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Plea deal reached
Man pleads guilty to involuntary manslaughter
Tuesday, May 7, 2013
By DEBBIE HALL - Bulletin Staff Writer
The location of a eyewitness just days before a murder trial was set to begin resulted in a last-minute plea agreement in connection with the death of an Horsepasture man in 2011.
Kenneth Tyrone Moore, 53, formerly of 901 Forest Lake Drive, Martinsville, pleaded guilty to reduced charges of involuntary manslaughter and possession of a firearm by a nonviolent felon convicted more than 10 years earlier in connection with the Oct. 29, 2011, death of Gilbert Harold Robinson Jr., 57, of Horsepasture.
Moore was indicted in March on one count of murder, use of a firearm in commission of a felony and possession of a firearm by a felon convicted more than 10 years before.
Moore and Robinson were “in a drunken, clumsy argument. ... The gun went off,” Commonwealth’s Attorney Bob Bushnell said. “That is the essence” of the case.
Moore, who has difficulty with mobility, remained seated beside defense attorney Larry Gott while the amended indictments were read.
After entering guilty pleas to the two amended indictments — the indictment of use of a firearm in commission of a felony was dismissed, according to the terms of the agreement — Moore responded to a series of questions from Henry County Circuit Court Judge David Williams.
Moore hesitated briefly before replying “Yes Sir,” after Williams asked Moore if he pleaded guilty because he was guilty.
Bushnell stated Moore is considered a convicted felon because he was found guilty of cocaine possession on Jan. 27, 2000, in Martinsville Circuit Court.
On the day Robinson was shot, the two men both were drinking and under the influence of alcohol on Dan-Wythe Drive in Horsepasture, Bushnell said.
“It is not entirely clear” whether the two were at a party or “just hanging out,” Bushnell said. Regardless, there were a number of other people in the apartment complex, many of whom also were drinking, he added.
Robinson and Moore “got into an argument of some kind” over something inconsequential, Bushnell said. The cause of the argument was not mentioned in court.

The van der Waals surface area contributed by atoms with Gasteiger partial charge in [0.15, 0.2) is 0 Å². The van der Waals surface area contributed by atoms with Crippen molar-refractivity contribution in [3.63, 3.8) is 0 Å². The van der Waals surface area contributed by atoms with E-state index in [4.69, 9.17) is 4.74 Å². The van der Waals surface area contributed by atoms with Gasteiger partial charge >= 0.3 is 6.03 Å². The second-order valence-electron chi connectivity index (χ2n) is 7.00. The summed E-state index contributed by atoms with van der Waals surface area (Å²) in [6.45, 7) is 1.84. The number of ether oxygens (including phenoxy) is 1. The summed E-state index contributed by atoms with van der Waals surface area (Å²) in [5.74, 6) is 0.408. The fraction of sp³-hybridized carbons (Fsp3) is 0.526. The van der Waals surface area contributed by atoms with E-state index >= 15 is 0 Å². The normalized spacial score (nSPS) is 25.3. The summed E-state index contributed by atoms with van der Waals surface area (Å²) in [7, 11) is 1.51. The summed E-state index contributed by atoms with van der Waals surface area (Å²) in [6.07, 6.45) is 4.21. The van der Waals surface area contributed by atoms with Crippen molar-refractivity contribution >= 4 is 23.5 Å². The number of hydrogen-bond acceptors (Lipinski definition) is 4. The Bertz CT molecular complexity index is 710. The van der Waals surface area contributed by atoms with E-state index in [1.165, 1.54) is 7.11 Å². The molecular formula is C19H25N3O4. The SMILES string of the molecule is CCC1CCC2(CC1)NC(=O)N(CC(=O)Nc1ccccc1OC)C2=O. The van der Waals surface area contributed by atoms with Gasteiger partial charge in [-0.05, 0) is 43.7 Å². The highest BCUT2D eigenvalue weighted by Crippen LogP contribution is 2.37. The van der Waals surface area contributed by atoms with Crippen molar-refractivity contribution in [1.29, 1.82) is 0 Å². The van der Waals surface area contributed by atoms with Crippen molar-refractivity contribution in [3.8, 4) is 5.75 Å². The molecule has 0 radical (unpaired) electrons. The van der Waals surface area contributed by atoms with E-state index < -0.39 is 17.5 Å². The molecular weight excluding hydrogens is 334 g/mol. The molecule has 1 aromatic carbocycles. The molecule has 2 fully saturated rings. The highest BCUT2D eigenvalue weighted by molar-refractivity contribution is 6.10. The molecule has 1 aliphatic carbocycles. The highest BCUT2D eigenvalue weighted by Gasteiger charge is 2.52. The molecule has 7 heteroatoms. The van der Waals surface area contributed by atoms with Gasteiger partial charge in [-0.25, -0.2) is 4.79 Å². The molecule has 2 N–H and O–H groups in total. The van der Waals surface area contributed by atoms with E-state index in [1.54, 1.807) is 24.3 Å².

However, both men were about the same size and both were “beyond an age” where they should have known better, Bushnell said. As the argument escalated, the two men began pushing and shoving and made their way outside, he said.
Because “all of the witnesses were imbibing — some more than others,” the events that occurred outside were not entirely clear until Henry County Sheriff’s Investigator Randy Goad found the eyewitness late last week, Bushnell said of the woman who told authorities that she saw the incident unfold outside but did not come forward earlier because she had hoped she would not have to be involved.
A security camera on the premises also caught some details of the incident, but the camera was located “some distance away” from where the incident took place, and a “very bright light” between the camera and the area in which the shooting took place hampered some details of the incident, Bushnell said.
However, what the eyewitness said was consistent with the details authorities were able to glean from the security camera, he said.
The eyewitness told authorities that she was walking outside of the apartments when she saw Moore, who also is known as “Big Moe,” and Robinson struggling with each other, Bushnell said.
Many of Robinson’s family members confirmed in court that he also had difficulty getting around, and both had used the handicapped ramp when they left the building, Bushnell said. Both men fell down the ramp, and after the fall, each man struggled to get back onto his feet, he added.
It was then that Moore “reached into a pocket and came out with a gun” that was meant to intimidate Robinson, Bushnell said.
As Moore “was lumbering to his feet,” the gun discharged, and a single shot struck Robinson, Bushnell said.
Robinson was airlifted that night to Carilion Roanoke Memorial Hospital, where he died on Nov. 25, according to previous Bulletin reports.
“He succumbed to pneumonia,” Bushnell said, and added that a Medical Examiner was prepared to testify that the pneumonia was “completely attributable to the gunshot wound,” which penetrated one of Robinson’s lungs, he added.
The eyewitness told authorities that in her opinion, “there was no intention to kill” Robinson, Bushnell said. Moore also told authorities he had no intention of killing or even shooting Robinson, he added.
Williams told Moore that the maximum sentence on the involuntary manslaughter charge is 10 years, and five years maximum on the firearm charge.
Moore is scheduled to be sentenced at 2 p.m. on July 24.